A Print Media Trope. Ever notice that whenever the papers or the mags have a particularly spurious rumor about a person, TV show, upcoming movie the source of this rumor is never named?
They are usually credited as "our source", "an insider", or, in the case of Celebrity Gossip, "a friend of X". Why is this person never named? It could be because these sources' jobs or friendships could be in jeopardy if they are named, or they could open themselves to libel suits or worse...
...Or, with the sillier rumors, they've either been made up, or they are an "<Insert Network Here> Insider" insofar as the "insider" is a coffee boy or some celebrity's hairdresser or something.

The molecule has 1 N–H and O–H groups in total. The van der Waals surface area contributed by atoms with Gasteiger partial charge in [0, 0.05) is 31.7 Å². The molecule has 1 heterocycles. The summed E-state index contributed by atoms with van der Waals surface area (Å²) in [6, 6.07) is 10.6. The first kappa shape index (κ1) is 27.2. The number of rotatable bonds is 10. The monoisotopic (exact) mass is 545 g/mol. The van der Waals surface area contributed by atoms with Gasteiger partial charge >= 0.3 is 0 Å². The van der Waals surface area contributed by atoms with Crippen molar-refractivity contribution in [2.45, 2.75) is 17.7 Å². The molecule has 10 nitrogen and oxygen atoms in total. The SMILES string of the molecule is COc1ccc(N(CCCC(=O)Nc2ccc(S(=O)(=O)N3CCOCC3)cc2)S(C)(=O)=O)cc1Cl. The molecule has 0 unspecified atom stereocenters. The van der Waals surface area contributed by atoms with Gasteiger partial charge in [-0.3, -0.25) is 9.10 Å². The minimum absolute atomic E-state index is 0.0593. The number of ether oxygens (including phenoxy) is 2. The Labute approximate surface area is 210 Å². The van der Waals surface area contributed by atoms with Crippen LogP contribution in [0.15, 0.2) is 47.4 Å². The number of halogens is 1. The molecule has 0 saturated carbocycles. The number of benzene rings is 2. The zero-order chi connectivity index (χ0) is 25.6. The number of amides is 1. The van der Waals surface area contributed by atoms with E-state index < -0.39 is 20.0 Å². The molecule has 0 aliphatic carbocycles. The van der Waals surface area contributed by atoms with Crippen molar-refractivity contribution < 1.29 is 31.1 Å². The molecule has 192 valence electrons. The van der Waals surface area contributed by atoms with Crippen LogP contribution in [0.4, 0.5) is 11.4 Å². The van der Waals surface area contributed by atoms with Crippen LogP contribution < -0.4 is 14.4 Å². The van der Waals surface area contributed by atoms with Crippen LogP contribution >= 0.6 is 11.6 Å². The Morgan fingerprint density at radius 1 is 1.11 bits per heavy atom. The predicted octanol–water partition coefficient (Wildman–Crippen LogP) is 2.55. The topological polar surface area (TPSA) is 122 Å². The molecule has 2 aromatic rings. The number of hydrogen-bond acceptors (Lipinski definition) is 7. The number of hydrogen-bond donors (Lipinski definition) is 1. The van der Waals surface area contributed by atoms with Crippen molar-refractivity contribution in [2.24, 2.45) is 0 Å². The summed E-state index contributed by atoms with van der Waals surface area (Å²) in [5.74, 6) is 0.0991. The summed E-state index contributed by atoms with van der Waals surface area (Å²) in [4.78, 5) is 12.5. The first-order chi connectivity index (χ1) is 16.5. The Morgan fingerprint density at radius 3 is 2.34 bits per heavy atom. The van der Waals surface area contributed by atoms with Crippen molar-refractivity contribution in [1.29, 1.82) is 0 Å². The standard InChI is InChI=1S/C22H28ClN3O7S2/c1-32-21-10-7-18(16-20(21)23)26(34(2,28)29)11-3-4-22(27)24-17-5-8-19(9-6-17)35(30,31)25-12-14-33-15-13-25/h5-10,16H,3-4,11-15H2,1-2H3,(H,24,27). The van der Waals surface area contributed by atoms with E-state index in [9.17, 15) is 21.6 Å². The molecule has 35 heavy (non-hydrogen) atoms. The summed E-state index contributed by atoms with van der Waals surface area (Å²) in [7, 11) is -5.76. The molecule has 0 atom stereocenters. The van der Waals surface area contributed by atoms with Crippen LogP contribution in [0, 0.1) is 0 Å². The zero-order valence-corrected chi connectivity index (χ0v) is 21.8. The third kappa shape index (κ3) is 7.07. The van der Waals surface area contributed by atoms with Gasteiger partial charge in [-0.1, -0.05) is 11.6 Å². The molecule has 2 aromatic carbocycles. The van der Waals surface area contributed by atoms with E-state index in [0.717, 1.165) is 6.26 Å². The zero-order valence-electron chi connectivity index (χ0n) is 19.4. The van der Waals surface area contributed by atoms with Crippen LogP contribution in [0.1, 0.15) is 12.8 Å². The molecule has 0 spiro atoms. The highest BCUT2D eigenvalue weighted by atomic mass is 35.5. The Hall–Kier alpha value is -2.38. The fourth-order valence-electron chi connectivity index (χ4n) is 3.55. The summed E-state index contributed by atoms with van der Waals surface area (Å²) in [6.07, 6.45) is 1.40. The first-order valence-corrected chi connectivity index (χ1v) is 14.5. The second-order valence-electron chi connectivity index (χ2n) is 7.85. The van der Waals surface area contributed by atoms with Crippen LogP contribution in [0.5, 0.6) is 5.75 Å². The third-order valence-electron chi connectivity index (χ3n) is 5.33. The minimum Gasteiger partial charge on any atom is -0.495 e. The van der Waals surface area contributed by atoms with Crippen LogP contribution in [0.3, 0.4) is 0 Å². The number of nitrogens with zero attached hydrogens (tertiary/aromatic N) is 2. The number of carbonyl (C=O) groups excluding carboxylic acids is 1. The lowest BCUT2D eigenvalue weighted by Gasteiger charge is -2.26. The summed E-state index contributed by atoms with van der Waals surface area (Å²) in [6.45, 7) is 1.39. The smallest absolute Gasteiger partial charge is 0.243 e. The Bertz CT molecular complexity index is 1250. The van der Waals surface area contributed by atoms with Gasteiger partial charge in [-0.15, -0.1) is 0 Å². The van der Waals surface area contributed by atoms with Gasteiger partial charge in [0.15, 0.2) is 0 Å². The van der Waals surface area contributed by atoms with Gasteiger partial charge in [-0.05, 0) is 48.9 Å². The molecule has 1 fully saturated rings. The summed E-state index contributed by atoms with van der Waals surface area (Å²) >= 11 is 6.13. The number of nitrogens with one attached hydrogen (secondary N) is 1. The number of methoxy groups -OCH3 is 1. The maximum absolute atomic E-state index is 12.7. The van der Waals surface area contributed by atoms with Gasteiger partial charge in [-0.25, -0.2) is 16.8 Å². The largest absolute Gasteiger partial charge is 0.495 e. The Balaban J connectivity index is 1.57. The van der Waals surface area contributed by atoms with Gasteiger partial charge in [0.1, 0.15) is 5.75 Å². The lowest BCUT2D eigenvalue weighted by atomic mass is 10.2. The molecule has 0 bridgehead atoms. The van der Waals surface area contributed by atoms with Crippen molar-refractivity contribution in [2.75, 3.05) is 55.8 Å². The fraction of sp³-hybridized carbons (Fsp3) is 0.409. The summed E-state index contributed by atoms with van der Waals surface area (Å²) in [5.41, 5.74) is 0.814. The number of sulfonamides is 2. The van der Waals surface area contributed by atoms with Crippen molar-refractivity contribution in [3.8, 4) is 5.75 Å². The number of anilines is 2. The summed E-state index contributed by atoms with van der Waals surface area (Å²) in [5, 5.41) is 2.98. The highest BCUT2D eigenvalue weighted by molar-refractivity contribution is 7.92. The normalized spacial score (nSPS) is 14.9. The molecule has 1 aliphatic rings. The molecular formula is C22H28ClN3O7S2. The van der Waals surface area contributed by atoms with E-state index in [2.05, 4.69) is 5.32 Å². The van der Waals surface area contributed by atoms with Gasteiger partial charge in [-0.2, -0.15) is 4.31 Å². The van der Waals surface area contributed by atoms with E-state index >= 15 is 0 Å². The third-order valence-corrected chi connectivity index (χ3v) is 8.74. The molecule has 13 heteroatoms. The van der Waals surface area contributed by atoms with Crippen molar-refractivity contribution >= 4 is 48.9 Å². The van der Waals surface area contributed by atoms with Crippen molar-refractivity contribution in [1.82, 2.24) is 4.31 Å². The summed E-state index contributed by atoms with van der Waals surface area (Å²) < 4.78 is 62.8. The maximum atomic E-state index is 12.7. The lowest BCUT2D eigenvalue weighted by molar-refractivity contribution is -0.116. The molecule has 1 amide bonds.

The trope name comes from Outpost Gallifrey Doctor Who Forums, where, due to the above quote, Alan Fridge was a Running Gag in general, but especially when it came to the daft Doctor Who rumors that the British tabloids are known to print. It should be noted that it was a different poster who came up with the name Alan Fridge, but it was Steven Moffat who linked the name to the trope.
Also applies to some stories in newspapers on other subjects, e.g. defense. In the UK, stories about the private lives of the Royal Family inevitably come from "a palace insider".